Japanese researchers have found that the number of cigarettes a smoker gets through could be influenced by genetic variations that affect the way the body deals with nicotine. The findings, to be published in the European Respiratory Journal, suggest that the more quickly people break down nicotine, the more cigarettes they tend to smoke. The scientists, based at Keio University in Tokyo, studied different versions of the CYP2A6 gene, which makes a key liver protein.
The team studied 200 Japanese smokers aged 50 or over who had smoked at least one pack of cigarettes daily for ten years. They found that people who smoked least were more likely to have one of three different versions of CYP2A6, all of which make a less active version of the protein. The researchers think that people with these variants have high levels of nicotine in their blood for longer after smoking a cigarette, thus reducing the need for another.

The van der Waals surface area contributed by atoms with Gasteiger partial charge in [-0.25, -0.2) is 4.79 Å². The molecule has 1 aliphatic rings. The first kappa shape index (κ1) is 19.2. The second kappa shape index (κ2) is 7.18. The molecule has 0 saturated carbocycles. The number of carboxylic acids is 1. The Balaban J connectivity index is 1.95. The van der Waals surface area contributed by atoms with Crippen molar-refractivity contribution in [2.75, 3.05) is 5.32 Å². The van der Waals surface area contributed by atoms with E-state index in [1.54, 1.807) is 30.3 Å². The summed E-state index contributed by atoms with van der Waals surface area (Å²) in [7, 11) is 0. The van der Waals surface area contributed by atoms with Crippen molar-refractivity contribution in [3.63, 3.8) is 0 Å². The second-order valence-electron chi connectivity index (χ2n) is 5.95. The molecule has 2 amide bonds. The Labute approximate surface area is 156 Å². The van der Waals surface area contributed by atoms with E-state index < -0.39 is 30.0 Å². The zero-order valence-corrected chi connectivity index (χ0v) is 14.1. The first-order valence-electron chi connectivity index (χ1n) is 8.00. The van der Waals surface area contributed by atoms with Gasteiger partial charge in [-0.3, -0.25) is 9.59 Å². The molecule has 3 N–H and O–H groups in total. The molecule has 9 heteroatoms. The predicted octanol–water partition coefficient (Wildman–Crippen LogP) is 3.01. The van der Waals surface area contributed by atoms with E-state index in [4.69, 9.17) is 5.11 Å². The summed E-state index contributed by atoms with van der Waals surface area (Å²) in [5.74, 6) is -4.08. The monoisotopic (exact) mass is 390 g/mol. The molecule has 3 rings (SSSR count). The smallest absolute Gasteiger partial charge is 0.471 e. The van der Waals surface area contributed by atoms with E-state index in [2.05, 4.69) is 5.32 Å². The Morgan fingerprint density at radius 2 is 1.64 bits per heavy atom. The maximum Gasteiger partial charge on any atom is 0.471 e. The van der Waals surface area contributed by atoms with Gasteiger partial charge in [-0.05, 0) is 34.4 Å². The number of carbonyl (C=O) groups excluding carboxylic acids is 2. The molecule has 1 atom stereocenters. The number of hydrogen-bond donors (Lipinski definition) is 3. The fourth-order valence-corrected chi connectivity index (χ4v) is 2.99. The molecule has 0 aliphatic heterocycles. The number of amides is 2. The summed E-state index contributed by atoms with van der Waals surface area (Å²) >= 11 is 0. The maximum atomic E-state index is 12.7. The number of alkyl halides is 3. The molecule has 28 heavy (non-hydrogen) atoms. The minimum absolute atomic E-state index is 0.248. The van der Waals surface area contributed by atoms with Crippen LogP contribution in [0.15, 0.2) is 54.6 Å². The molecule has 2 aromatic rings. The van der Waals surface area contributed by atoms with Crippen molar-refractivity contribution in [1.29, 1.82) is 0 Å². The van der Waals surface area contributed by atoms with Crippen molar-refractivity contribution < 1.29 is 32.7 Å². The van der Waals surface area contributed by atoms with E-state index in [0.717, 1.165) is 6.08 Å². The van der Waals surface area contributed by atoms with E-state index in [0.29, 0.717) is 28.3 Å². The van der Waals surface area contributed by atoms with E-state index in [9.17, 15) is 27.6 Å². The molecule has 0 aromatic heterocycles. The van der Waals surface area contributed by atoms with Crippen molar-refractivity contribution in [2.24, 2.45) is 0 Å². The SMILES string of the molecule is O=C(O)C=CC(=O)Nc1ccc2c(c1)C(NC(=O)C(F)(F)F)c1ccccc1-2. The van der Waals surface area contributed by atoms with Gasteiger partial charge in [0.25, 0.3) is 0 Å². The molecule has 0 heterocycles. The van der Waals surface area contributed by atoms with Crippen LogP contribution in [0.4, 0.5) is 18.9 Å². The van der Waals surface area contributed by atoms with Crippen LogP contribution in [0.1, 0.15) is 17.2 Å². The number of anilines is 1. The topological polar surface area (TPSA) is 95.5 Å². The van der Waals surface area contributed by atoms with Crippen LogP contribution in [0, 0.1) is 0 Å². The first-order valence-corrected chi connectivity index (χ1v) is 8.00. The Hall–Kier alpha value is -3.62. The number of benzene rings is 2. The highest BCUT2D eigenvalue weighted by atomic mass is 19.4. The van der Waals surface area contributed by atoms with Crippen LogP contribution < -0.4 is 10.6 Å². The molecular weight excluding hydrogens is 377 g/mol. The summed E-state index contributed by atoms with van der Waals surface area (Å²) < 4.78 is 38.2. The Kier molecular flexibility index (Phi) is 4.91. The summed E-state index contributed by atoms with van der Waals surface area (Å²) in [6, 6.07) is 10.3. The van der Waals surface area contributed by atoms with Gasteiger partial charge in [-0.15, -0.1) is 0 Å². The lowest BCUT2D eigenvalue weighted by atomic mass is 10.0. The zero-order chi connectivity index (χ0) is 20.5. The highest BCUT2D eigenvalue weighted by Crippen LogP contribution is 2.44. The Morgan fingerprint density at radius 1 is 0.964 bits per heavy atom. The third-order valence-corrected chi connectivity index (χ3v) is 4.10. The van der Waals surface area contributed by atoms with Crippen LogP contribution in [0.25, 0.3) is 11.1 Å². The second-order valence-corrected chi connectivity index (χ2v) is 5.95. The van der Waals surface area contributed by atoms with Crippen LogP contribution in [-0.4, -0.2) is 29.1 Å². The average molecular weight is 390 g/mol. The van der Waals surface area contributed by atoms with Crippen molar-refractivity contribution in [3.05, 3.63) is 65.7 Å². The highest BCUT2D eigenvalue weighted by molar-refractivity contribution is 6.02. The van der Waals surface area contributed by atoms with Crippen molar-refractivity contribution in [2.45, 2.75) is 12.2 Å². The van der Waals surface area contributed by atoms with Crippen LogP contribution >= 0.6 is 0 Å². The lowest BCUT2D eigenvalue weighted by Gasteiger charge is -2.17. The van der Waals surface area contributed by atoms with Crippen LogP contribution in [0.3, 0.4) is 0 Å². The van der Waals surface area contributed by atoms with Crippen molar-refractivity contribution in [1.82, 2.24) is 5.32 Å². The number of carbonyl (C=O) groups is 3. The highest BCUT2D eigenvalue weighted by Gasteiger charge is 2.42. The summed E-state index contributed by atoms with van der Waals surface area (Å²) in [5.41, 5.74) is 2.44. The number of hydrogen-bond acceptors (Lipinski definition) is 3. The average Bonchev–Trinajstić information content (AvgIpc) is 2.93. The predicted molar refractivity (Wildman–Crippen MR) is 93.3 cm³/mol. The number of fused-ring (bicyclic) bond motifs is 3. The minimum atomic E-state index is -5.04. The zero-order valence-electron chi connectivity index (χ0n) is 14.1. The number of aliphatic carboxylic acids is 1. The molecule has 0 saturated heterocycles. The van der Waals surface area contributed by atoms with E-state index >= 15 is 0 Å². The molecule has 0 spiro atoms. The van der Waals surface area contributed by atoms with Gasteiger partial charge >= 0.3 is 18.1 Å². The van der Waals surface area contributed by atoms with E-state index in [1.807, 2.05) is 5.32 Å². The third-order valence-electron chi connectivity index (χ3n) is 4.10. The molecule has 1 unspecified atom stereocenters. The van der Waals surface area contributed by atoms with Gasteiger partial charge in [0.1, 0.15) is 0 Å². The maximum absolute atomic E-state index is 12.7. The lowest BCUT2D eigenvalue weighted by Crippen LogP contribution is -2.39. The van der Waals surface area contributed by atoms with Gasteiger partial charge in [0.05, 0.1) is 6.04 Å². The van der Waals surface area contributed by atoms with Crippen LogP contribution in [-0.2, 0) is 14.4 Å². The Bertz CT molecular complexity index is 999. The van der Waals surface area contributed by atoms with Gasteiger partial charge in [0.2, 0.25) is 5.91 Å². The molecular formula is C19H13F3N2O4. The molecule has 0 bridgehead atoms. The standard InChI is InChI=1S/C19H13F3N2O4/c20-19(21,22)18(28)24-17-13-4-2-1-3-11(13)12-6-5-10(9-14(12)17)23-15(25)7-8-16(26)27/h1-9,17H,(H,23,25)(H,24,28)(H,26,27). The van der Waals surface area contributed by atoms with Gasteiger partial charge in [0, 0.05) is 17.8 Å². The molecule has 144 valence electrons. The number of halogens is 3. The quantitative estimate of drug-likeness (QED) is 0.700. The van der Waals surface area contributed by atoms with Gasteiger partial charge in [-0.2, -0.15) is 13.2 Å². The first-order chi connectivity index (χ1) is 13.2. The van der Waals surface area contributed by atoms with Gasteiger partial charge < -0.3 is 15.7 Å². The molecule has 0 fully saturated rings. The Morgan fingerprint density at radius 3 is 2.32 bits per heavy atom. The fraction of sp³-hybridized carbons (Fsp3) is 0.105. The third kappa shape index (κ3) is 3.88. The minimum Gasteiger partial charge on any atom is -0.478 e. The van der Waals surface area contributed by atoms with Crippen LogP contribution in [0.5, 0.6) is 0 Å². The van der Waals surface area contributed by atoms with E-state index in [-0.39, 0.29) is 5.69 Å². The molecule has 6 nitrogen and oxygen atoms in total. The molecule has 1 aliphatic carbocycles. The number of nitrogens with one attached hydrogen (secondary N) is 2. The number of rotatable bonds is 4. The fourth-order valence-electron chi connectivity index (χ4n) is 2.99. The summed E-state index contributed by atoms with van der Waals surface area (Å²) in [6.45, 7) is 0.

In contrast, people with a different version of CYP2A6 get rid of nicotine more quickly, and so need to light up more frequently. The scientists found that participants who had inherited two copies of this gene variant (one from each parent) were the heaviest smokers, getting through around two packs a day. The team say their findings could help improve nicotine replacement therapies that aim to help people stop smoking, by tailoring the programme to a person's genetic make-up.
Another recent study, carried out by scientists based at the University of Toronto, confirms that different versions of the CYP2A6 gene affect the nicotine levels people receive when using nicotine patches. The findings, published in the journal Molecular Psychiatry, suggest that people with the more 'active' form of the gene will need more patches to succeed. 'If you can identify an individual who metabolises nicotine faster you can treat them more effectively', US expert Sharon Murphy told New Scientist magazine. 'Even two to three patches is way better than the cigarettes', she added.